Home > Uncategorized > Libertarians Have Right Diagnosis, Wrong Cure

Libertarians Have Right Diagnosis, Wrong Cure

January 19, 2016

Reason.com writer Nick Gillespie does an excellent job describing what is wrong with public education today in a post he wrote last weekend:

The heart of the problem is that traditional public schools are locked into a centuries-old model that, to greater and lesser degrees, treats all kids as essentially identical inputs that will be transformed into a desired, essentially identical output after 13 years of schooling. Think of it: Our schools still adhere to an agricultural schedule that even farmers don’t use any more. The result isn’t simply a waste of time and resources. It’s a morally horrifying waste of human potential. “Education is how people fulfill their humanity,” says school reformer Lisa Graham Keegan.

He goes on to note all of the technological advances that have occurred that tailor services to meet our needs:

In virtually every other part of our lives over the past 45 or so years, we’ve experienced a shift to mass personalization where our specific, individualized needs and desires are tended to. Shop online at Amazon and you’re nearly overwhelmed by a proliferation of choices for all sorts of goods. Go to a Starbucks and they’ll make any sort of coffee concoction you can think of—and they’ll give you free samples of stuff you didn’t even know was possible.

But in the last sentence of this paragraph, Mr. Gillespie goes off the rails:

Just about everywhere in our lives there is more choice—except for K-12 education.

Ah yes… CHOICE! Unsurprisingly for a libertarian blog site, choice and the free market are seen as the solution to every problem, including the seemingly intractable problem of the vicious cycle of poverty. According to the faith of the free marketeers, the way out of poverty, racial discrimination, and economic disadvantage is simple: give people choices and they will either make good ones and pull themselves up or make bad ones and suffer the consequences. As in the opening of his article, Mr. Gillespie is clear-eyed in seeing the problem (with the omission of one offending phrase regarding education’s “monopoly power”):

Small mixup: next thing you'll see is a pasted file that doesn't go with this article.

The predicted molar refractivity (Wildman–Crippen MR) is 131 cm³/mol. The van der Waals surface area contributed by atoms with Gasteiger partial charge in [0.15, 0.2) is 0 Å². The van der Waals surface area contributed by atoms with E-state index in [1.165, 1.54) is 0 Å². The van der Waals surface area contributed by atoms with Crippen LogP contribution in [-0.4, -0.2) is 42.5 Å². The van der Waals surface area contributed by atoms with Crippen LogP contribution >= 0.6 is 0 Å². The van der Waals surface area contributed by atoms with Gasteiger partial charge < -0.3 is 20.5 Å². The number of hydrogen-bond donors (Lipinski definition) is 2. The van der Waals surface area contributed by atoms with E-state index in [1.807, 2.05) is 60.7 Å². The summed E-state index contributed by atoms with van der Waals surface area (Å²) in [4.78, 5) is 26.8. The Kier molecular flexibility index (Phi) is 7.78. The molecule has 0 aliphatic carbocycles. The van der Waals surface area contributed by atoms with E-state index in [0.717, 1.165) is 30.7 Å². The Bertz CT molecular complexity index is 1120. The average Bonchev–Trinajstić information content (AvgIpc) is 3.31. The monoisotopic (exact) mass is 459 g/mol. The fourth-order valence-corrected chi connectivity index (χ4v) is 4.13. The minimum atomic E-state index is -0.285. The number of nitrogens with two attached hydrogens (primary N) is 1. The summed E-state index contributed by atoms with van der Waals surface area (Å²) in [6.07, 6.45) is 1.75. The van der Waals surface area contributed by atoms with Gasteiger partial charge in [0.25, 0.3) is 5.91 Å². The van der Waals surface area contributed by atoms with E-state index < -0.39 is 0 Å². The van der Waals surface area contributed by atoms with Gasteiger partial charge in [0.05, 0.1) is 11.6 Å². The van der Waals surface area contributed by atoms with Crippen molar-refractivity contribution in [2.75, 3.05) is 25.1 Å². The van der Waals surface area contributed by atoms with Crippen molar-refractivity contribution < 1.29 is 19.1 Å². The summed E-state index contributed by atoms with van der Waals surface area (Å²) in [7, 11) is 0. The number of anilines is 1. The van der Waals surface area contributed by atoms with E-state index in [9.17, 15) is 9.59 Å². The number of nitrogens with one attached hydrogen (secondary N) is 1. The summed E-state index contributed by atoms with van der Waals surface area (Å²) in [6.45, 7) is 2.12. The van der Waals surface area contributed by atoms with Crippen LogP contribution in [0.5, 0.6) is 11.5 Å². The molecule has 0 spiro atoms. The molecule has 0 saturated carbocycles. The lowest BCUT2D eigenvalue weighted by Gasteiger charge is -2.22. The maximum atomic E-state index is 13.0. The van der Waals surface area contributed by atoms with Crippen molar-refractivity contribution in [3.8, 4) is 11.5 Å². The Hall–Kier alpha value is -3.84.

The public school system… has been slow to join the customization revolution and move past the practices of an industrial-era capitalism focused on creating massive amounts of identical products. This model, which served its purpose, is particularly devastating for children growing up in lower-income families, who generally lack the money to exercise school choice by moving into the “right” town or school district, much less pay for increasingly expensive private schools. The result is a system that is constantly shouting hosannas to democracy, class-mixing, and income mobility while replicating the existing class structure and serving the interests of teachers, realtors, politicians, and other powers that be.

But the solution Mr. Gillespie offers falls short of the mark:

It doesn’t have to be this way. As Lisa Snell has shown in a wide-ranging and influential body of work, tying school funding to a specific student—so-called backpack funding because money stays with the kid wherever he or she goes—and other forms of school choice such as charters open up possibilities for education unthinkable to generations of parents and taxpayers who experience public education as a non-responsive bureaucracy.

Indeed, since being introduced in the 1990s, publicly funded charter schools have exploded in number (over 6,000 exist) and popularity (about 5 millions students choose them) for the simple reason they cannot take students (and their funding) for granted. At its best, varieties of school choice give all students (and their parents) the market power to match their interests and needs to a school that can actually serve them.

Ah yes… market power! There are two overarching problems with this thinking. First and foremost is  casting public education as a “monopoly”. By promoting this notion Mr. Gillespie and his fellow “reformers” are viewing public schools as a shopping venue like Amazon or Starbucks without seeing the obvious flaw: children raised in poverty have never gotten on line to buy a product from Amazon nor seen a Starbucks that offers “… any sort of coffee concoction you can think of—and… free samples” in their neighborhood. If you’ve only shopped in the corner bodega you have no idea what choices exist in, say, Scarsdale. Worse, the “backpack funding” that states like Nevada provided in the name of choice would not give children raised in poverty the wherewithal to even enter an online shopping mall like Amazon or a fancy coffee shop like Starbucks.

Schools cannot be viewed as a monopoly any more than police or firefighters can be viewed as a monopoly. Police protection, fire protection, and public education are a public “good” designed to provide all citizens with an equal level of service. More than anything else, the commodification of public services is making our country more inequitable. The only way forward is to join hands and help transform our public schools break out of a “…centuries-old model that, to greater and lesser degrees, treats all kids as essentially identical inputs” by stopping the use of standardized tests that are predicated on precisely that kind of thinking.



%d bloggers like this: